After Palparan, Gloria Arroyo should be next – rights defenders

“The recent conviction of Palparan is a reminder to everyone that evil will never ever triumph.”


MANILA — Her voice breaking, Rev. Irma Balaba said the conviction of Maj. Gen. Jovito Palparan Jr. brought tears of joy to many victims of human rights violations.

Balaba and three other pastors celebrated on Monday an ecumenical mass of thanksgiving at the UCCP Chapel in Quezon City hours after a Bulacan court declared Palparan guilty of kidnapping and serious illegal detention of University of the Philippines students Karen Empeno and Sherlyn Cadapan.

UCCP Pastor Rev. Irma Balaba believes that Gloria Arroyo, as commander-in-chief of the Armed Forces of the Philippines, should be held accountable for gross human rights violations perpetrated under Oplan Bantay Laya.
“This is an initial victory brought about by our collective action,” Balaba said as she wiped the tears underneath her eyeglasses. She received messages of jubilation from fellow human rights defenders in her home region, Eastern Visayas, where Palparan also left a trail of blood as then commanding general of the Army’s 8th Infantry Division.

For Balaba, however, the fight is far from over. “Gloria Arroyo should be next,” she told the families of victims and human rights defenders.

Balaba knew very well that Palparan and his men were carrying out Arroyo’s counterinsurgency program Oplan Bantay Laya (OBL). The OBL’s core principle does not distinguish civilians from combatants. In crushing what the military calls “political infrastructures” of the Left, leaders and members of people’s organizations and party list groups are targeted for neutralization.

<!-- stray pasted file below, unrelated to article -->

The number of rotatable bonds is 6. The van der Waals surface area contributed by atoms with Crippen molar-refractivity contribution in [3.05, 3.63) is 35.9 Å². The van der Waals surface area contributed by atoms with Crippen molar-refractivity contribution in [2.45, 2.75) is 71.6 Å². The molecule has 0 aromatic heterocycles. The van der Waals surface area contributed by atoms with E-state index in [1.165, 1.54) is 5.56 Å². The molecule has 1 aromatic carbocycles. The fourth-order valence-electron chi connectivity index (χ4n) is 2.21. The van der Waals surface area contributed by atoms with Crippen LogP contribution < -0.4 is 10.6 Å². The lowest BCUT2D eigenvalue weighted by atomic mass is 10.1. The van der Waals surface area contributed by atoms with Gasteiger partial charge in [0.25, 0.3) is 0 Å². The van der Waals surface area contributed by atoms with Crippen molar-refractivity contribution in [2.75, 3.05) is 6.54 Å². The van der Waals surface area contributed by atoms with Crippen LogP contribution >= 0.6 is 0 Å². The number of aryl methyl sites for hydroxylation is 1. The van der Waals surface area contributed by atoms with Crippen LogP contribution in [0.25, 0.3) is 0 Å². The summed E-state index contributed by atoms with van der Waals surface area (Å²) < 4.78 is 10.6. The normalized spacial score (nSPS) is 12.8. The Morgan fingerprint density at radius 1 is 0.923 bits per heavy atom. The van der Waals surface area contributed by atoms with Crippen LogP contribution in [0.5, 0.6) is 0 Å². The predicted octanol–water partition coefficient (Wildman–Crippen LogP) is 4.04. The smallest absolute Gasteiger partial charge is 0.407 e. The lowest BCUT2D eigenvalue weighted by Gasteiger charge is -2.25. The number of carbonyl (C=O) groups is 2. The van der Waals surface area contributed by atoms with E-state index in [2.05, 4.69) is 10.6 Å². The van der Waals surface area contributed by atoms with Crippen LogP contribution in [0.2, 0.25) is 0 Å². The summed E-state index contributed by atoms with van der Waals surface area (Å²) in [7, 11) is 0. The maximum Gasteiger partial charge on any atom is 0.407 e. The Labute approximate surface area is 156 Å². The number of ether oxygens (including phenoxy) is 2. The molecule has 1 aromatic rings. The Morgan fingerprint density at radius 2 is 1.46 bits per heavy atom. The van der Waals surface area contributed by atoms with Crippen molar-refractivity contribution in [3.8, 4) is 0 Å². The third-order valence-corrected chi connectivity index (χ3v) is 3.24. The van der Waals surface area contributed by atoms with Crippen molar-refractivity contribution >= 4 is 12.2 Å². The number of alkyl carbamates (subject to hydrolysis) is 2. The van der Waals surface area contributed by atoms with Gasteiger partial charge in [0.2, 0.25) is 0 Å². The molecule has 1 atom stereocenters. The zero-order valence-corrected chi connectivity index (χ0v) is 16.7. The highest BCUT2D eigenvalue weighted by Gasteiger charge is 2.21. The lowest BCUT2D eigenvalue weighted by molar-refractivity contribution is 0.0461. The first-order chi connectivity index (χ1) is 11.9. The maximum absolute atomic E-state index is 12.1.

The OBL claimed the life of Balaba’s friend Rev. Edison Lapuz. Under Arroyo’s OBL, Karapatan documented 126 victims of extrajudicial killings and 27 disappearances in Eastern Visayas region alone. Also murdered were known activists and human rights advocates lawyer Felidito Dacut, Dr. Bartolome Resuello, lawyer Norman Bocar, Prof. Jose Ma. Cui, and Fr. Cecilio Lucero.

Nationwide, Arroyo’s the OBL 1 and 2 resulted in 1,118 victims of extrajudicial killings and 204 victims of torture by the end of 2009, according to Karapatan.

Concurring with Karapatan was former United Nations special rapporteur on extrajudicial, summary or arbitrary executions Prof. Philip Alston who also blamed Arroyo’s counterinsurgency program for the extrajudicial killings.

Alston visited the country in February 2007 to investigate the spate of killings in the country. He released his findings and recommendations in April 2008. In his follow-up report to the United Nations Human Rights Council dated April 29, 2009, Alston noted, “The AFP [Armed Forces of the Philippines] has not changed its counterinsurgency techniques in such a way as to eliminate the likelihood that leftist activists will be killed.”

Alston also recommended that the principle of command responsibility must be a basis for criminal liability of perpetrators. He mentioned in particular the appointment of Palparan to the Drug Enforcement Board. Palparan later assumed the post as Bantay party list representative in the Lower House.